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    Tarek and Christina Prove That Even Professionals Can Mess Up a Flip


    Tarek El Moussa and Christina Anstead have renovated tons of homes on “Flop or Flop” (now in its 10th season), yet despite their experience, they can still make mistakes.

    In the episode “Busy Flip,” these two buy a house in La Mirada, CA, that has a lot of issues. This home costs just $415,000, but it comes with a long to-do list, which includes fixing the electrical system, addressing plumbing issues, building a master bathroom from scratch, and expanding the kitchen. It’s overwhelming—these two know they’re going to need a big renovation budget in order to make this small home livable.

    With so much going on, it’s no surprise that these two make one big mistake that almost ruins the house. Read on to learn how El Moussa and Anstead get their flip back on track. Plus, find out how they make a small house feel twice as big.

    Don’t be afraid to use risky colors

    Christina Anstead takes risks when it comes to this house’s exterior.


    While the exterior of this home is in fairly good shape, Anstead knows that it could use a new coat of paint. She decides on a pretty straightforward design—light-gray stucco, dark-gray siding, and navy blue trim—but she surprises El Moussa by saying that she wants to paint the door yellow.

    El Moussa hates the idea: “It’s going to look like a clown house,” he says.

    yellow door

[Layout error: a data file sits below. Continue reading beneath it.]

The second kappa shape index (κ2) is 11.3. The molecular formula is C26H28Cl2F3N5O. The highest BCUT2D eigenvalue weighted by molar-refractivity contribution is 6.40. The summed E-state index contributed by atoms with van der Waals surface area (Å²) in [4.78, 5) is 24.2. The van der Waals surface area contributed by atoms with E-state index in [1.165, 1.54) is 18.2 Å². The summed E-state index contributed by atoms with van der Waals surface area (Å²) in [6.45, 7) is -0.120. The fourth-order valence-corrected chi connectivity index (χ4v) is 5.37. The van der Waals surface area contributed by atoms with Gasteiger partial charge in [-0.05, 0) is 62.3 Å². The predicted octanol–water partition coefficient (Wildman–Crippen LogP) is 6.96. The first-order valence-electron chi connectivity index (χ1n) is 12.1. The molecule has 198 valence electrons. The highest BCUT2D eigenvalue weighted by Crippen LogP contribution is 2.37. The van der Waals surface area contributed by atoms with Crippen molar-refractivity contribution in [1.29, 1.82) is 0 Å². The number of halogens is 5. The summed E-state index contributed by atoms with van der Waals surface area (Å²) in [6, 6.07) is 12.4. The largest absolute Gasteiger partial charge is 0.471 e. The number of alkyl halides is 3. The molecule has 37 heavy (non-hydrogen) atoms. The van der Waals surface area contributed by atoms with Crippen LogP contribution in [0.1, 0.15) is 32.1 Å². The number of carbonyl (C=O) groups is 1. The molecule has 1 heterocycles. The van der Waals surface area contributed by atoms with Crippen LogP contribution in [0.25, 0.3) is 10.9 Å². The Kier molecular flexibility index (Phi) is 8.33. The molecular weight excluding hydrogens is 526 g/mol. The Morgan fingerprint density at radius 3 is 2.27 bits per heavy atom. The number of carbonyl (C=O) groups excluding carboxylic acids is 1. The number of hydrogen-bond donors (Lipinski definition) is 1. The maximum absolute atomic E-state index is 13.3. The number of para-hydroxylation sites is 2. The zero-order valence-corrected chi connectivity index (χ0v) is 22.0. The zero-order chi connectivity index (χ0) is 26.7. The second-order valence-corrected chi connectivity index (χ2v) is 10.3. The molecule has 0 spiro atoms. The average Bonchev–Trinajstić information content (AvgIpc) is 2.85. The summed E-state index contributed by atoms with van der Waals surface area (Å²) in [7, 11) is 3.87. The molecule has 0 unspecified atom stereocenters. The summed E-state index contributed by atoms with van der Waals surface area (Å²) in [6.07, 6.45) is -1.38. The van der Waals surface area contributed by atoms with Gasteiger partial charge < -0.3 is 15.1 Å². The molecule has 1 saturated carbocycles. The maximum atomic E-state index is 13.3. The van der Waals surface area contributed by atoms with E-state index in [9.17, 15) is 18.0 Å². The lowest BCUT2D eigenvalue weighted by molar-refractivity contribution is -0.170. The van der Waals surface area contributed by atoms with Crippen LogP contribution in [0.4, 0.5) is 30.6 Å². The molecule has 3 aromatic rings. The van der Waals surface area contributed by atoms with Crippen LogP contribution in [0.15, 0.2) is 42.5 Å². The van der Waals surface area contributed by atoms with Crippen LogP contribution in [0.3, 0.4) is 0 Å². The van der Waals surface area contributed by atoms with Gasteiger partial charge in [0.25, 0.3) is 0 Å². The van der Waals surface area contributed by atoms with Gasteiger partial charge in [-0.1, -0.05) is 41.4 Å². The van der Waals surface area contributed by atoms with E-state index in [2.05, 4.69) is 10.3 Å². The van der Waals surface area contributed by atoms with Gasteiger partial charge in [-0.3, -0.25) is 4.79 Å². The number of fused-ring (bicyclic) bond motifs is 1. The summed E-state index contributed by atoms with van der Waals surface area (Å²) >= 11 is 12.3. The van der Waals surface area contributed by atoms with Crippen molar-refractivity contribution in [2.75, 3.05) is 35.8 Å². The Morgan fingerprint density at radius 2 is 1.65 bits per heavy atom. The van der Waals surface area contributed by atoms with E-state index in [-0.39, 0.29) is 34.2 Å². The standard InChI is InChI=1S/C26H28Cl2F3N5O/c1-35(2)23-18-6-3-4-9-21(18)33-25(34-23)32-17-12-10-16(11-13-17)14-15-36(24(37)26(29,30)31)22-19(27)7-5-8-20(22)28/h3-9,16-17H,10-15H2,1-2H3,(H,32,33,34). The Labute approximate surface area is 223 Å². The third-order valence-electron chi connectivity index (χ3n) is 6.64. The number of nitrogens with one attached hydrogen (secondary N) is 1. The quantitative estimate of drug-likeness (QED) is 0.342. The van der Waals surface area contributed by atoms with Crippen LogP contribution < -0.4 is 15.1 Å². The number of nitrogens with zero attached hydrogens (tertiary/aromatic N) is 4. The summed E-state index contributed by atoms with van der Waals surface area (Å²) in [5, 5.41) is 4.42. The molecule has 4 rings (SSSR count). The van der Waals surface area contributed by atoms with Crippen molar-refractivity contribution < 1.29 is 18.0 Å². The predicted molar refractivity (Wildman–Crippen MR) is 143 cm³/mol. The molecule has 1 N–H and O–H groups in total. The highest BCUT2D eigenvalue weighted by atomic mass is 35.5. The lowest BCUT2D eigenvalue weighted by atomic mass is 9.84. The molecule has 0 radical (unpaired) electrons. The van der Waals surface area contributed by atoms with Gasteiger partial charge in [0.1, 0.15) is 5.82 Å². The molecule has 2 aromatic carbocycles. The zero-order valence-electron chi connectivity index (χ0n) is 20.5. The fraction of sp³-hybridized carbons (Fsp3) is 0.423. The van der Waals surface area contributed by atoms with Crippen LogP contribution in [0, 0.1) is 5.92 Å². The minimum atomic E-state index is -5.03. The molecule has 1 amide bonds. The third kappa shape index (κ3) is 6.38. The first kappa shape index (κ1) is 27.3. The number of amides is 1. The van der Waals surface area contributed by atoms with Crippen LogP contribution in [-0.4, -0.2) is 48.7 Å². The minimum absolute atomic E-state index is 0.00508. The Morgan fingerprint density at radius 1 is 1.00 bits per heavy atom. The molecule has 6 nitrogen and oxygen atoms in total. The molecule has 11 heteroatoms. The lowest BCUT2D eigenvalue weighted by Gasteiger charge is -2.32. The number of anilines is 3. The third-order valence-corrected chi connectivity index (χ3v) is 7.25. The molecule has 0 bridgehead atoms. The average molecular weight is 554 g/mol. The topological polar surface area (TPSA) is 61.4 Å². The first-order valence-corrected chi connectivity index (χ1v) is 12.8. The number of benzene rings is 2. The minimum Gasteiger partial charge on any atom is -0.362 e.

This yellow door was a bold choice, but it makes the house stand out.


    Still, Anstead decides to go ahead and paint the door. It’s a risky move, but once the exterior is done, the yellow door seems to fit.

    When El Moussa and Anstead finally see the finished exterior, they both love the look.

    “Even the yellow front door looks kind of cute,” El Moussa admits.

    Reserve plenty of space for cabinets

    Anstead and Tarek El Moussa know that this jut-out will take away valuable cabinet space.


    Sometimes trying to improve one space can detract from another. El Moussa and Anstead get into trouble when they fail to set a priority.

    This house is compact, so when El Moussa and Anstead make space for a laundry room in the hallway, it takes square footage away from the kitchen. While they’re ready to sacrifice some space for a laundry, it seems that they go overboard.

    When they visit the construction site one day, they find a huge jut-out on one wall of the kitchen. They realize that the laundry room is way too big.